From the beginning of time, humans have worked to find ways to make life easier and more enjoyable. To that end, once someone invents a new product, other people immediately look for ways to improve it or make it obsolete.

It’s only natural that visionary people strive for efficiency and perfection. With advances in technology, the possibilities are unlimited. Inventors and innovators rarely consider the consequences of their actions. That’s something for other problem solvers to deal with.

Today, our obsession with cost cutting has eliminated millions of “entry-level” jobs which were once necessary for “inexperienced” people who were ready to take Step 1 of their career path. Once they mastered Step 1, they could advance to Step 2, and then to Step 3.

If we eliminate Step 1 opportunities, how will young people, and people with limited skills, get started? For millions of people, that first job was where they learned to work, take orders, develop skills and earn a shot at Step 2. Step 1 jobs are rarely glamorous, but they build a foundation for the future.

Economist Joe Schumpeter came up with the idea of “creative destruction” in the 1940s. It refers to the problems with constant economic upheaval. It “revolutionizes the economic structure from within, incessantly destroying the old ones, incessantly creating a new one,” he said.

As older industries evolve, consolidate or even die, younger companies and sectors emerge. This economic evolution is often disruptive for workers and shareholders in mature companies, yet promising for young companies on the rise.

Companies don’t live as long as they once did. The average life span of a company listed in the S&P 500 Index of leading U.S. companies has dropped by more than 50 years in the last century, from 67 years in the 1920s to just 15 years today, according to Richard Foster, a Yale University professor and an emeritus director of McKinsey & Co.

Foster has estimated that by 2025, more than 75 percent of the S&P 500 will be made up of companies virtually unknown to us today. How do we prepare when tomorrow’s jobs haven’t even been invented yet!

Just 30 years ago, tens of millions of high school and college graduates could expect defined jobs and careers. Today, because of daily changes in technology (creative destruction) graduates must be prepared to create their own jobs and careers. Talk about stress.

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Maybe the creative destruction phenomenon hasn’t impacted your industry yet? Don’t say it can’t or won’t…because it eventually will. When it does, your good job will be replaced by an inferior one through no fault of your own.

Jobs give people pride and dignity. You need to pay attention when our government negotiates trade deals. Free trade is good for the economy…we get less expensive clothes, toys, electronics and goofy gadgets. But there are human costs here in America as workers are dislocated and left unemployed and underemployed.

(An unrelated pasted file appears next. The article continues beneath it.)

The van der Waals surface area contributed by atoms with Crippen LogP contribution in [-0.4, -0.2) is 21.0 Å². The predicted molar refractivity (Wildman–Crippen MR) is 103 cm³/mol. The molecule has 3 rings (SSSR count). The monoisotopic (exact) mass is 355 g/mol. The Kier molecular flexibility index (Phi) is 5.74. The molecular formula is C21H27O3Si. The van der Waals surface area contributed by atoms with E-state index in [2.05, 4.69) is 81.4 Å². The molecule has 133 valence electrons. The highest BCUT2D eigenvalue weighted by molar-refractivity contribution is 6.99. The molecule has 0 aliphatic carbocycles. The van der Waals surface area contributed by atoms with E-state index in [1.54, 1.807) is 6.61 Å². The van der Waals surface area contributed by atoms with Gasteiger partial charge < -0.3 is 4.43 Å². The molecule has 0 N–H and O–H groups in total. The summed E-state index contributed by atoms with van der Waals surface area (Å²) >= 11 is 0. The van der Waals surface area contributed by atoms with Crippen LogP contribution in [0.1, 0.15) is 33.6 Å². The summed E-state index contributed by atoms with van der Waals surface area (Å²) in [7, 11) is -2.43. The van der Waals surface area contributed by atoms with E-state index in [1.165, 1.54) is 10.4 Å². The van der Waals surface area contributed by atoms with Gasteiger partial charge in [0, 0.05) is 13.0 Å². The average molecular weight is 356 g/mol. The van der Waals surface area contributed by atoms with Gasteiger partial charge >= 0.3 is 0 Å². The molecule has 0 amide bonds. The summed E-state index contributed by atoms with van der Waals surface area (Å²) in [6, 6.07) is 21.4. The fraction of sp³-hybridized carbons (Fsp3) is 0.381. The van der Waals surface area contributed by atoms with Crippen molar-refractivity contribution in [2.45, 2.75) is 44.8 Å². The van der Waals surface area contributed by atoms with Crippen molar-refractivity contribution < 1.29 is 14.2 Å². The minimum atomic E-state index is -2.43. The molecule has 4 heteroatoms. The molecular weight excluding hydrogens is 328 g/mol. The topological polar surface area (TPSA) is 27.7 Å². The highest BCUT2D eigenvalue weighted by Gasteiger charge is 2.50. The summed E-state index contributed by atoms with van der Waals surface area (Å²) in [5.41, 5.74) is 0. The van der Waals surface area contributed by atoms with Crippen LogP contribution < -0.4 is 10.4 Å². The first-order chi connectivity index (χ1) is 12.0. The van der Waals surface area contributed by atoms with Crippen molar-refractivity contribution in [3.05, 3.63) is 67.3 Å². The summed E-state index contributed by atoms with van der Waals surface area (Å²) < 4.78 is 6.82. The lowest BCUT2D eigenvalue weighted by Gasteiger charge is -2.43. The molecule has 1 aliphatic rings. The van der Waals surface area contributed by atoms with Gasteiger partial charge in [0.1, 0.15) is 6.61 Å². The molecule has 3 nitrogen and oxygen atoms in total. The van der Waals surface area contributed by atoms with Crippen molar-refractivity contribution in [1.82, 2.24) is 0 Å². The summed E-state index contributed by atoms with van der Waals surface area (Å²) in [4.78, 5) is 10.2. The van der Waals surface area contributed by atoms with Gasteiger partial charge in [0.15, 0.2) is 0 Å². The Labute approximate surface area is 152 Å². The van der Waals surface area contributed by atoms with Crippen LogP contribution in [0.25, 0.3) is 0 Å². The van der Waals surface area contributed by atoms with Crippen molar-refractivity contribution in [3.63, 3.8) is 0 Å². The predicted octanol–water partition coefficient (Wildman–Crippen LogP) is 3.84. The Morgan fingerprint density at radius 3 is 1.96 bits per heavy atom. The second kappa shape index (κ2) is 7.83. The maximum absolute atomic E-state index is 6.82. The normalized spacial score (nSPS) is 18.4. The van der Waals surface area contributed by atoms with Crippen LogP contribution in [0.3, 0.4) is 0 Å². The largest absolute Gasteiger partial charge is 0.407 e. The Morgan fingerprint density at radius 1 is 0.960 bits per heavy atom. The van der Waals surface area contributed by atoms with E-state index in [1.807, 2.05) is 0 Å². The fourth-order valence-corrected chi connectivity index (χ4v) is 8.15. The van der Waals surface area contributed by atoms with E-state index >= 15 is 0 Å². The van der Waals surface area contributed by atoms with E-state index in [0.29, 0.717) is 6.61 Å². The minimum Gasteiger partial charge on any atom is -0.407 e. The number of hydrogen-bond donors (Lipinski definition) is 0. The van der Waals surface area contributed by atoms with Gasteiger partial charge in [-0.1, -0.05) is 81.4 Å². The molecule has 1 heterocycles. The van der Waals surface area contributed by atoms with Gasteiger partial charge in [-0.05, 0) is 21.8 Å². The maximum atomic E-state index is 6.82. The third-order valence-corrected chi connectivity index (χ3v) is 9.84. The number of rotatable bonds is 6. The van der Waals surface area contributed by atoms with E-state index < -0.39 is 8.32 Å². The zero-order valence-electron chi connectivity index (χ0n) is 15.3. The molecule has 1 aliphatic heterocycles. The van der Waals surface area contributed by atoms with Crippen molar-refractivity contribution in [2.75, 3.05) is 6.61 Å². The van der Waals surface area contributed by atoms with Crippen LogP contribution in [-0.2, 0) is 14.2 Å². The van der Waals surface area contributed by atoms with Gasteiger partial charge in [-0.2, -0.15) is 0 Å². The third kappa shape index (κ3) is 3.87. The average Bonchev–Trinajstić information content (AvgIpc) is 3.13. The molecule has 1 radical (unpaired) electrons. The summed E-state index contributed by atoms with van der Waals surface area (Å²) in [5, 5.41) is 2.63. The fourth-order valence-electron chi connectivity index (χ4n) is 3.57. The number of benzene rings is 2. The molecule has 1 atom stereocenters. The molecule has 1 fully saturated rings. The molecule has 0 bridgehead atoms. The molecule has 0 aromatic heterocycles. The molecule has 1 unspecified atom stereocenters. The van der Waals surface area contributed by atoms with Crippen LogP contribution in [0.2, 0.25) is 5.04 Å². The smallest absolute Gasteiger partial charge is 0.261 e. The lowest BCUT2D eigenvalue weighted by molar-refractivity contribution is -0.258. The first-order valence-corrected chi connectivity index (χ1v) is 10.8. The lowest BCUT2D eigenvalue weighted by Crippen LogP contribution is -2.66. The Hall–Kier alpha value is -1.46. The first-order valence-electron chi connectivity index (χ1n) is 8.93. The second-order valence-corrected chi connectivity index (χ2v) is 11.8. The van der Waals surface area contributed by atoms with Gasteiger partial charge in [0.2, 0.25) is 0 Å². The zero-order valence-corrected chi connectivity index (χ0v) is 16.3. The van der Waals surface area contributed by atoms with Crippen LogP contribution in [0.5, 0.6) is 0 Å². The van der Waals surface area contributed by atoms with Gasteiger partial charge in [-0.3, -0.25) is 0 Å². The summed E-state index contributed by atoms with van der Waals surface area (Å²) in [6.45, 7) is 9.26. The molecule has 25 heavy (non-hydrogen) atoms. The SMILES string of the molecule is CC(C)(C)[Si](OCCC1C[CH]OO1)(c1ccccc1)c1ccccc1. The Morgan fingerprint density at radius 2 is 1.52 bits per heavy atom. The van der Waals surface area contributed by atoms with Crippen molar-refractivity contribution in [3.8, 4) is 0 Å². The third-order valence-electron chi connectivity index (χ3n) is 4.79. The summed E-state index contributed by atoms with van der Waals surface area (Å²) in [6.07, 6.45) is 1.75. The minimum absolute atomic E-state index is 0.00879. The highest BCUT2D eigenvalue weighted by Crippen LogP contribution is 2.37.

Russ Roberts recently explored the theory that all progress is good…that there are no consequences when it comes to scientific, medical, technological or engineering innovative breakthroughs.

Roberts is a research fellow at Stanford University’s Hoover Institution and author of the book “The Human Side of Trade.” The world is changing almost every day. And no concept is impossible. Just look around. Iconic American industries are falling by the wayside leaving millions of middle class families wondering “what happened?”

While it might be inconceivable, Roberts asks us to ponder the hypothesis that a scientist invents a pill that once you take it, it lets you live until you turn 120 with no health issues whatsoever…but you die a peaceful death on your birthday. This miracle pill would costs you just $100.

Would you choose to take the pill? Would this life-changing discovery be good for the country? Why would anyone not embrace this advancement in medical research?

Many current industries are being wiped out, but unless you are affected, you don’t care. But in this case, we’d see devastation hit the careers of doctors, nurses, health care workers, businesses that build and supply hospitals.

Universities that teach medical students would suffer. People that sell health care insurance, pharmaceuticals, physical therapy and related services would have their lives disrupted.

We’d still need some of these people as there would still be accidents and mayhem requiring medical expertise.

Roberts says millions of these highly intelligent, highly trained and skilled people would suddenly be unemployed and looking elsewhere for challenging work. Their incomes would likely drop substantially while they try to find comparable opportunities and careers.

Many of these people would suddenly appreciate the plight that millions of their fellow Americans are experiencing as a result of outsourcing, innovation, technology, automation and the use of robots. In fact, have you talked to a medical doctor lately about how she needs to be a computer whiz because the profession has been engulfed by new technological marvels.

The good news is, because of the miracle pill, people would be wealthier. They wouldn’t need to pour as much of their earned income into health care and pharmaceuticals. They would spend their newfound disposable income on something else. By the way, what would people 110 years old do?

What would those highly intelligent people in the medical fields do with their time, talents and energy? I’m sure they’d find challenging careers in social work, engineering, teaching, technology and other fields of science.

They’d surprise us with “things we haven’t even thought of yet.” They’d pursue challenges that would lead them to financial and psychologically rewarding lives, says Roberts. In other words, they’d bring about more creative destruction.